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Income Tax Evasion and the Penalty Structure

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  • Rainald Borck

    ()
    (DIW Berlin)

Abstract

In the Allingham-Sandmo (AS) model of tax evasion, fines are paid on evaded income, whereas in the Yitzhaki (Y) model fines are levied on evaded tax. This note compares the two models. In the Y model, evasion is higher and tax revenue lower than in the AS model. If government seeks to maximize expected tax revenue, it would prefer penalties of the AS type if it maximizes expected voter welfare, it should choose Y type penalties. A voting model to determine the penalty structure is also considered.

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Bibliographic Info

Article provided by AccessEcon in its journal Economics Bulletin.

Volume (Year): 8 (2004)
Issue (Month): 5 ()
Pages: 1-9

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Handle: RePEc:ebl:ecbull:eb-04h20010

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  1. Koskela, Erkki, 1983. "On the Shape of Tax Schedule, the Probability of Detection, and the Penalty Schemes as Deterrents to Tax Evasion," Public Finance = Finances publiques, , vol. 38(1), pages 70-80.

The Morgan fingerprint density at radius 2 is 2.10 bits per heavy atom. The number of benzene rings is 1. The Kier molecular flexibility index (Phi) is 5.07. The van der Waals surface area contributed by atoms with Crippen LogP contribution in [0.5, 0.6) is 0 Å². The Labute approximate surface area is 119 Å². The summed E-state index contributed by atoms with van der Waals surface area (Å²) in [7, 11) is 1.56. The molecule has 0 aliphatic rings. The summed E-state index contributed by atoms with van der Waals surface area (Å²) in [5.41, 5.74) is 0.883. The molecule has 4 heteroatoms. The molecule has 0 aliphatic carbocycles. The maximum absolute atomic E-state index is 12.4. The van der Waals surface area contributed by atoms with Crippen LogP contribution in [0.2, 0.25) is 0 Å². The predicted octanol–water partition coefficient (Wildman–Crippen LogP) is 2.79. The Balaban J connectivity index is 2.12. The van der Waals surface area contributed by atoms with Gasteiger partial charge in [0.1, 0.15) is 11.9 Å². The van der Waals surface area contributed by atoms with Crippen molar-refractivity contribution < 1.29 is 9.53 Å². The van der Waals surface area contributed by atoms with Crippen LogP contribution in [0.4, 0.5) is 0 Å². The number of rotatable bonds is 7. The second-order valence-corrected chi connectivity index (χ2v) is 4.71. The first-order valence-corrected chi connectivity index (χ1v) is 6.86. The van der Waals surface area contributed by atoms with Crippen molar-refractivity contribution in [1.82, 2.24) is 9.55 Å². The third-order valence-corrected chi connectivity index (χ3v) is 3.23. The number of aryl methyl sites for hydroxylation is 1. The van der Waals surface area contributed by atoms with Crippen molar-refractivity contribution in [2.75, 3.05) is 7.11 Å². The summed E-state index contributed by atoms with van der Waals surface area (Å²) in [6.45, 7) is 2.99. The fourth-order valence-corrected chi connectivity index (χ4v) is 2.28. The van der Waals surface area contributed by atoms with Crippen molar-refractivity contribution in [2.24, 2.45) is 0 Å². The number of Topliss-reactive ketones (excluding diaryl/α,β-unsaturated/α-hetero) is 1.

2. Gans, Joshua S. & Smart, Michael, 1996. "Majority voting with single-crossing preferences," Journal of Public Economics, Elsevier, vol. 59(2), pages 219-237, February.
  3. Fabrizio Balassone & Philip Jones, 1998. "Tax Evasion and Tax Rates: Properties of a Penalty Structure," Public Finance Review, , vol. 26(3), pages 270-285, May.
  4. repec:att:wimass:9610 is not listed on IDEAS
  5. Laszlo Goerke, 2003. "Tax Evasion and Tax Progressivity," Public Finance Review, , vol. 31(2), pages 189-203, March.
  6. Rainald Borck, 2002. "Stricter Enforcement May Increase Tax Evasion," Discussion Papers of DIW Berlin 297, DIW Berlin, German Institute for Economic Research.
  7. Allingham, Michael G. & Sandmo, Agnar, 1972. "Income tax evasion: a theoretical analysis," Journal of Public Economics, Elsevier, vol. 1(3-4), pages 323-338, November.
  8. Andreoni, J. & Erard, B. & Feinstein, J., 1996. "Tax Compliance," Working papers 9610r, Wisconsin Madison - Social Systems.
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